SEOUL (NYTIMES) - North Korea said on Wednesday (May 15) that it was suffering its worst drought in 37 years, adding to a food crisis that the United Nations said would worsen in coming months without urgent outside aid.
The country has received just 54mm of rain this year, or 42.3 per cent of the average, the North's official Korean Central News Agency said, adding that it was the lowest level since 1982. The news agency said weather conditions for heavy rain were not expected until the end of this month.
The report followed a joint announcement from two UN relief agencies this month that about 10 million North Koreans, or 40 per cent of the population, were facing "severe food shortages" after the country had its worst harvest in a decade last autumn.
The two groups, the World Food Programme and the Food and Agriculture Organisation, warned that North Korea's early season crops like wheat and barley, which will be harvested next month, were likely to suffer from "widespread low rainfall and lack of snow cover, which left crops exposed to freezing temperatures during winter".
In recent weeks, the North's news media has reported that party officials and workers were in an "all-out struggle" to find new water sources and mobilise pumps and irrigation equipment to save the crops.
UN sanctions imposed since the North's fourth nuclear test in 2016 have sharply reduced the country's exports, raising questions about how much foreign currency reserves it has to finance food imports, and North Korea remains in a stand-off with Washington over its nuclear weapons programme.
North Korea's leader Kim Jong Un has been hoping to win relief from the sanctions in return for the partial dismantlement of his country's nuclear weapons facilities. In February, he met President Donald Trump for the second time, but talks in Vietnam collapsed after Mr Trump refused to lift sanctions until North Korea relinquished all its nuclear weapons.
No report of mass starvation has emerged yet from North Korea, and the prices of rice, corn and other staples remain stable. The UN agencies said that the government was already reducing rations, which millions depend on for daily nutrition, and that it expected the situation to worsen during the lean season from June to September "if no proper and urgent humanitarian actions are taken".
A famine in the 1990s resulted in the deaths of two million people, according to some estimates. Although the situation has since improved, the country has had chronic food shortages. The situation turned worse again in the past year, and in February, North Korea's ambassador to the UN, Mr Kim Song, issued an unusual appeal for urgent food aid.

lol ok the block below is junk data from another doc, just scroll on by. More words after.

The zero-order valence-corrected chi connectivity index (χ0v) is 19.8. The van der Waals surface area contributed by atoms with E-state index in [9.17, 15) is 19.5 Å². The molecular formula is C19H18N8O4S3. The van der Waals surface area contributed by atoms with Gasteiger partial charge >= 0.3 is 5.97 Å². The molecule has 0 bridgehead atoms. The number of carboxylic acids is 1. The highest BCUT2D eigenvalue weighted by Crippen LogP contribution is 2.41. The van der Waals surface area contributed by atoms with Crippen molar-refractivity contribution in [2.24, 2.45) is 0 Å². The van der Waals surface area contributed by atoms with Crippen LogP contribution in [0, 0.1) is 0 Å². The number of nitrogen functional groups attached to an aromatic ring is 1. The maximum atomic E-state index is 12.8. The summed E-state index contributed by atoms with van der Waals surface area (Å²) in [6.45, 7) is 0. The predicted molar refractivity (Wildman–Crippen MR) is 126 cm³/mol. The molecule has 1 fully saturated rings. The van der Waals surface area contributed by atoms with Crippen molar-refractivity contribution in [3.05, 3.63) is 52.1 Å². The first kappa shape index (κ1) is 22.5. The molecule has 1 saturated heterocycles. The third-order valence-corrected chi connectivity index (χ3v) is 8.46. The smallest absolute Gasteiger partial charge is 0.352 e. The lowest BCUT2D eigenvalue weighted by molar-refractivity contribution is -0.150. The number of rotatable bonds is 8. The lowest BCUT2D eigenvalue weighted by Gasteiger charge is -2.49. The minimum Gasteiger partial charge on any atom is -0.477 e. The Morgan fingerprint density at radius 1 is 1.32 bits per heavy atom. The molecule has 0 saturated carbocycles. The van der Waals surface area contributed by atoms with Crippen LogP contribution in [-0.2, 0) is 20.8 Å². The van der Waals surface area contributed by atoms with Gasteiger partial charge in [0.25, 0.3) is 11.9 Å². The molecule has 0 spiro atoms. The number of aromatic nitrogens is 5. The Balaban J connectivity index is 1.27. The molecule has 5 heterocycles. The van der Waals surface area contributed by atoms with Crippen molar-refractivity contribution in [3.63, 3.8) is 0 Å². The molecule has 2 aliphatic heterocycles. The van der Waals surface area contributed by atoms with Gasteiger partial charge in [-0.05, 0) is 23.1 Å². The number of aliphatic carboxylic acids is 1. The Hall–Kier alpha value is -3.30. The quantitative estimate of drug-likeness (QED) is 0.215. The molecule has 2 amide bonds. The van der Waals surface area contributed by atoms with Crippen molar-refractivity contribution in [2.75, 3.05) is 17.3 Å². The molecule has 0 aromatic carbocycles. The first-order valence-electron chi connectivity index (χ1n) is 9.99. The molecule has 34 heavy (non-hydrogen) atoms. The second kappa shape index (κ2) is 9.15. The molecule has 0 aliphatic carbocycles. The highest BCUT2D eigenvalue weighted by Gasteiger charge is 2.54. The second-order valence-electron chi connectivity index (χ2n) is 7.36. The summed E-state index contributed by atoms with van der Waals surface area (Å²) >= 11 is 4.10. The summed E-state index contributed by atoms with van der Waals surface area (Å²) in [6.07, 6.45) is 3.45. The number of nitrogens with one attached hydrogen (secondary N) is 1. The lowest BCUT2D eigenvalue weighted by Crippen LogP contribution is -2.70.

UN relief agencies have appealed annually for donations to help alleviate widespread malnutrition among children and nursing mothers in North Korea. But they have dwindled in recent years, as the North financed its nuclear weapons programme with resources Washington said should have been used to feed its people.
North Korea's state propaganda tells citizens that their economic difficulties are caused by international sanctions that Americans have created to "strangle" their country.
After the latest talks with Washington broke down, North Korea vowed not to buckle to international pressure even if its people had to survive on "water and air only", state media said. Mr Kim Jong Un said Washington had until the end of the year to show more flexibility or his country would seek an alternative to diplomatic negotiations. In the past week, North Korea has resumed short-range missile tests and, analysts say, may launch longer-range missiles if Washington does not ease sanctions.
South Korea is seeking to provide humanitarian food aid to North Korea as a goodwill gesture that it hopes will help the North refrain from weapons tests and return to the negotiating table. Mr Trump supports South Korea's efforts to provide aid, according to the office of President Moon Jae-in of South Korea.
UN sanctions against North Korea do not ban humanitarian aid for the country. But after North Korea launched a ballistic missile over Japan in 2017, South Korea faced pressure to reconsider its plan to donate US$8 million (S$10.95 million) to the World Food Programme and Unicef to help North Korea's malnourished children and pregnant women.
The sanctions have banned the export of coal, iron ore and other key North Korean products, as well as drastically cut oil imports. They have deprived the regime of important sources of income, as well as undercut its ability to import food to alleviate chronic food shortages.
Since the famine in the 1990s, millions of North Koreans have learnt to fend for themselves by securing their own food through unofficial markets. But millions of others still depend on the ration system, including soldiers and workers in state-run factories. The latter group, including the elites, are believed to suffer more from international sanctions than those dependent on market activities.